PPE is still locked in in the boss’ office, and she still thinks the Coronavirus is an overblown hoax. She can be overheard telling clients how the staff is overreacting. However, we are merely following the government and industry recommendations.

I have been buying the staff lunches, coffee cards, donuts, and giving handwritten notes of appreciation. I’m working hard to mitigate the negativity of the boss’ behavior (all out of my own pay, of course). Yet we have still had employees who have left. Others have told me they are actively looking for new jobs.

Leadership during this crisis is hard

I talk to colleagues in the industry about how stressful it is to manage through this pandemic. Leadership during a crisis is hard. Learning how to do business in a whole new way when rules change weekly if not daily is a challenge. However, not one of my colleagues has a boss who denies the severity of this pandemic, swears at staff, and ridicules staff for following basic safety protocols.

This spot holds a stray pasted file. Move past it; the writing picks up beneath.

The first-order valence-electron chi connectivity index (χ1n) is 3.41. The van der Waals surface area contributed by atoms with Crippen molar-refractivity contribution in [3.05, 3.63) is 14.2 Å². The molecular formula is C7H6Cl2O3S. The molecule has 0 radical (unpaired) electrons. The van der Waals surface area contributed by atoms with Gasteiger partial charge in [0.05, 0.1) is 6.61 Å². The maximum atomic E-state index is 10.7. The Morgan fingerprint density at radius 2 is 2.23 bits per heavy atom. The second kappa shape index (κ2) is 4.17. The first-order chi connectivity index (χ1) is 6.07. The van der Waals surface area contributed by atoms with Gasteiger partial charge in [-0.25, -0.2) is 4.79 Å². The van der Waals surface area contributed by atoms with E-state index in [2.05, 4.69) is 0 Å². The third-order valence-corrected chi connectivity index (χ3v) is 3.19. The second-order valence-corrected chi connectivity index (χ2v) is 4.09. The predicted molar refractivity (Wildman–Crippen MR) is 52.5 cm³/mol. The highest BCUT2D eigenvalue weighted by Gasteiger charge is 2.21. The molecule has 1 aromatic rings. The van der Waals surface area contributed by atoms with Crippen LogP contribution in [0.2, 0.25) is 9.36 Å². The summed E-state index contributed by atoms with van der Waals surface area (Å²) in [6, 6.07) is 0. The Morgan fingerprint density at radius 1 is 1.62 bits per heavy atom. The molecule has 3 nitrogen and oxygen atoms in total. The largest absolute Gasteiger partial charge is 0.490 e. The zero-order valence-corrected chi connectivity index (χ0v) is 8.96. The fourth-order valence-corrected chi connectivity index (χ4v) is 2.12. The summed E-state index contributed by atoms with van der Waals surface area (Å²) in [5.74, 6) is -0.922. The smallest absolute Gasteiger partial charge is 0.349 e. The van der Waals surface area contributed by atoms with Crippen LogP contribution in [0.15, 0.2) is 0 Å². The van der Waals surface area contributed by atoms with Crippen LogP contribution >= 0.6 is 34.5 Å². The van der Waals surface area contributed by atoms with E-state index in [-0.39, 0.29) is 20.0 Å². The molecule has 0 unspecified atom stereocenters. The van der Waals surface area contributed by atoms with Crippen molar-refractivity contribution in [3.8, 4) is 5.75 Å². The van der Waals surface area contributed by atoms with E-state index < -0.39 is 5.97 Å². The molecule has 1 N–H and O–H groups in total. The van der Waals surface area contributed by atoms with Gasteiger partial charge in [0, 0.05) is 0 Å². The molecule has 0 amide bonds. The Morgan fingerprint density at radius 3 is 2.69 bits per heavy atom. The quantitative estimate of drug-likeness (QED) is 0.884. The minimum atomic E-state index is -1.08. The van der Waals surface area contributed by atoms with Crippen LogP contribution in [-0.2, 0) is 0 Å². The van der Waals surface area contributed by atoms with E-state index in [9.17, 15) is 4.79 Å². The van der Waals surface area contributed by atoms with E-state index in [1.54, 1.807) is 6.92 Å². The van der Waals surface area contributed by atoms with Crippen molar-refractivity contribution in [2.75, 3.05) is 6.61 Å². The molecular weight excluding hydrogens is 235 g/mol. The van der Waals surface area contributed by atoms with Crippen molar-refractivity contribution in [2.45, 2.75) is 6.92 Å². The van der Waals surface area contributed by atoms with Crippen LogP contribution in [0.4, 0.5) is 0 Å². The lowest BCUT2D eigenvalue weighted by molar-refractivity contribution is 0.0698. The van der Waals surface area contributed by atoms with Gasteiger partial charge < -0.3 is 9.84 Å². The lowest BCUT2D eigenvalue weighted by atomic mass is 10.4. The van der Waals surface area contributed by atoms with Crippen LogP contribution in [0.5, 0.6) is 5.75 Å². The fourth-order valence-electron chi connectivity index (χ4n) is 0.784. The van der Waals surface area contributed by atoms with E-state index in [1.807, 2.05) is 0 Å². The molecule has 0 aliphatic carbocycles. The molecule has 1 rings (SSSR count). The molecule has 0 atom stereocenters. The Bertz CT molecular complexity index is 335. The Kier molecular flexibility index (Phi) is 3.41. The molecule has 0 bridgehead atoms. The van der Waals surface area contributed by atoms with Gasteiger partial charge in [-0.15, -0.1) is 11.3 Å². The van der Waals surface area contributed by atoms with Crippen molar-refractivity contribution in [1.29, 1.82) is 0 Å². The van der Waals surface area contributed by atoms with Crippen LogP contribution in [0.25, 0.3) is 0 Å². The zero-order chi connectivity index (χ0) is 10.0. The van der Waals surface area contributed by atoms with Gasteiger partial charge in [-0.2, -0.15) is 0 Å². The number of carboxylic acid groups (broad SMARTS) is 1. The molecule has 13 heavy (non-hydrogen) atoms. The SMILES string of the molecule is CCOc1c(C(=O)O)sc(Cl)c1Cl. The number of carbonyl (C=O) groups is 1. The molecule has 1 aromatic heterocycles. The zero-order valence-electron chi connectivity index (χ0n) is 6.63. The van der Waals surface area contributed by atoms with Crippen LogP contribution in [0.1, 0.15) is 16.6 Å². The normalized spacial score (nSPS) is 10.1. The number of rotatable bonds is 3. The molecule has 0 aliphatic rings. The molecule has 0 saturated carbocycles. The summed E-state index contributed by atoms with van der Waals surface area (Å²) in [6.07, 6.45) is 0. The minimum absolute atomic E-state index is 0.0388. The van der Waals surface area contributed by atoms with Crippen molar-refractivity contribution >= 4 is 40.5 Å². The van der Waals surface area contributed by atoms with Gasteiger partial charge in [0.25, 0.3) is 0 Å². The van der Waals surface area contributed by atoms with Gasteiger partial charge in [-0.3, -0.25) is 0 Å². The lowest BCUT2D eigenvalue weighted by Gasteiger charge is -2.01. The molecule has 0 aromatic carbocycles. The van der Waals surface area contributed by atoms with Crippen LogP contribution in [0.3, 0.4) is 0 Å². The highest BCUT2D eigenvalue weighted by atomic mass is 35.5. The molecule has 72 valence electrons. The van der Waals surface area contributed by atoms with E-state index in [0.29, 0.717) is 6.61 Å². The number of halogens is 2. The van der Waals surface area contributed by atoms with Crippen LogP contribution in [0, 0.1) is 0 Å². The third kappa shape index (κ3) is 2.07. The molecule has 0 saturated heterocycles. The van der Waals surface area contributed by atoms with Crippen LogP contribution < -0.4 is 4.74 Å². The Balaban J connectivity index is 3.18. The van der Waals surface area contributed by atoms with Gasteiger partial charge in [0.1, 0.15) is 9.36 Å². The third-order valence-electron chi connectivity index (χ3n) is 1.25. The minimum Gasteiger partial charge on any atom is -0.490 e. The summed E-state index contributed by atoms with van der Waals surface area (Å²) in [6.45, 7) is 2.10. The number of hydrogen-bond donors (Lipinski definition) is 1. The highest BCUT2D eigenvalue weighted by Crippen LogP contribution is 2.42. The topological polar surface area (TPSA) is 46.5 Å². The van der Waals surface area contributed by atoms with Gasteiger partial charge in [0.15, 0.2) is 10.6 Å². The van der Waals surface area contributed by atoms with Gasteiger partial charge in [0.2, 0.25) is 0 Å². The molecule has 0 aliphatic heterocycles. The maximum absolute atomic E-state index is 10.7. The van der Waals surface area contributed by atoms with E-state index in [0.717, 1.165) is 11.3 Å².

As employees, we understand how hard change is for our boss. As a former business owner, I empathize with the lack of control and worry over finances that she is experiencing. As a leader, I can definitively state that her actions are driving off good employees and damaging the long term morale of the team. As an example of what not to do during a crisis, our business is EXCELLING.

Feminist, dirty liberal, thoughtful absurdist.